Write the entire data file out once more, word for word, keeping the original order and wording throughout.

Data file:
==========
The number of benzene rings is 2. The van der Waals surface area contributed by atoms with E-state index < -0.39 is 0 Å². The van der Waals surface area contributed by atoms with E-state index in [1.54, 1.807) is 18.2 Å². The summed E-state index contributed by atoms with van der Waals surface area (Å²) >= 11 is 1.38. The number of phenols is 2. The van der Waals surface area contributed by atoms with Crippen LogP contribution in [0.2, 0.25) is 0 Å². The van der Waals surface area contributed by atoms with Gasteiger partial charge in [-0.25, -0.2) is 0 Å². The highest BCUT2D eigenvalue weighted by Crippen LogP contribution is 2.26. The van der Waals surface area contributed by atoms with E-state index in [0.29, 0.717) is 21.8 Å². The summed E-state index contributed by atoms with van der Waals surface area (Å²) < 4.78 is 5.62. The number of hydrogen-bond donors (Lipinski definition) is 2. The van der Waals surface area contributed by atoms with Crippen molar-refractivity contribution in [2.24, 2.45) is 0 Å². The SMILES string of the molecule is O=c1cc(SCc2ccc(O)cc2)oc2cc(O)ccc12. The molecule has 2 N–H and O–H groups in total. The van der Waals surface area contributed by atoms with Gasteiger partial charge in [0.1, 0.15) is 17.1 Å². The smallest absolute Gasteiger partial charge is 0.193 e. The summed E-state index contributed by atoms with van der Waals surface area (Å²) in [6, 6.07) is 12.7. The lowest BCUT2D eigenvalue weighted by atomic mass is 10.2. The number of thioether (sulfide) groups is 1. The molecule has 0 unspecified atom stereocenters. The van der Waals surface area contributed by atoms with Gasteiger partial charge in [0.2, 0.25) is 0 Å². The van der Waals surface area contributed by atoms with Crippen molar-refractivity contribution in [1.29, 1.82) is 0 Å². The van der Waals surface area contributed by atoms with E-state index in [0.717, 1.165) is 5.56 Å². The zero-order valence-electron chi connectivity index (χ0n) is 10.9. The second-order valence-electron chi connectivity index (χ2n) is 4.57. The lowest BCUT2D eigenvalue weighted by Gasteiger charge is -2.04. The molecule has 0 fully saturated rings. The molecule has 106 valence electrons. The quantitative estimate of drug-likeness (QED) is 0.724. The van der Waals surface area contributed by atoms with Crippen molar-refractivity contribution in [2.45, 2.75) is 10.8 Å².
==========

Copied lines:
The number of benzene rings is 2. The van der Waals surface area contributed by atoms with E-state index < -0.39 is 0 Å². The van der Waals surface area contributed by atoms with E-state index in [1.54, 1.807) is 18.2 Å². The summed E-state index contributed by atoms with van der Waals surface area (Å²) >= 11 is 1.38. The number of phenols is 2. The van der Waals surface area contributed by atoms with Crippen LogP contribution in [0.2, 0.25) is 0 Å². The van der Waals surface area contributed by atoms with Gasteiger partial charge in [-0.25, -0.2) is 0 Å². The highest BCUT2D eigenvalue weighted by Crippen LogP contribution is 2.26. The van der Waals surface area contributed by atoms with E-state index in [0.29, 0.717) is 21.8 Å². The summed E-state index contributed by atoms with van der Waals surface area (Å²) < 4.78 is 5.62. The number of hydrogen-bond donors (Lipinski definition) is 2. The van der Waals surface area contributed by atoms with Crippen molar-refractivity contribution in [2.24, 2.45) is 0 Å². The SMILES string of the molecule is O=c1cc(SCc2ccc(O)cc2)oc2cc(O)ccc12. The molecule has 2 N–H and O–H groups in total. The van der Waals surface area contributed by atoms with Gasteiger partial charge in [0.1, 0.15) is 17.1 Å². The smallest absolute Gasteiger partial charge is 0.193 e. The summed E-state index contributed by atoms with van der Waals surface area (Å²) in [6, 6.07) is 12.7. The lowest BCUT2D eigenvalue weighted by atomic mass is 10.2. The number of thioether (sulfide) groups is 1. The molecule has 0 unspecified atom stereocenters. The van der Waals surface area contributed by atoms with Gasteiger partial charge in [0.2, 0.25) is 0 Å². The van der Waals surface area contributed by atoms with Crippen molar-refractivity contribution in [1.29, 1.82) is 0 Å². The van der Waals surface area contributed by atoms with E-state index in [0.717, 1.165) is 5.56 Å². The zero-order valence-electron chi connectivity index (χ0n) is 10.9. The second-order valence-electron chi connectivity index (χ2n) is 4.57. The lowest BCUT2D eigenvalue weighted by Gasteiger charge is -2.04. The molecule has 0 fully saturated rings. The molecule has 106 valence electrons. The quantitative estimate of drug-likeness (QED) is 0.724. The van der Waals surface area contributed by atoms with Crippen molar-refractivity contribution in [2.45, 2.75) is 10.8 Å².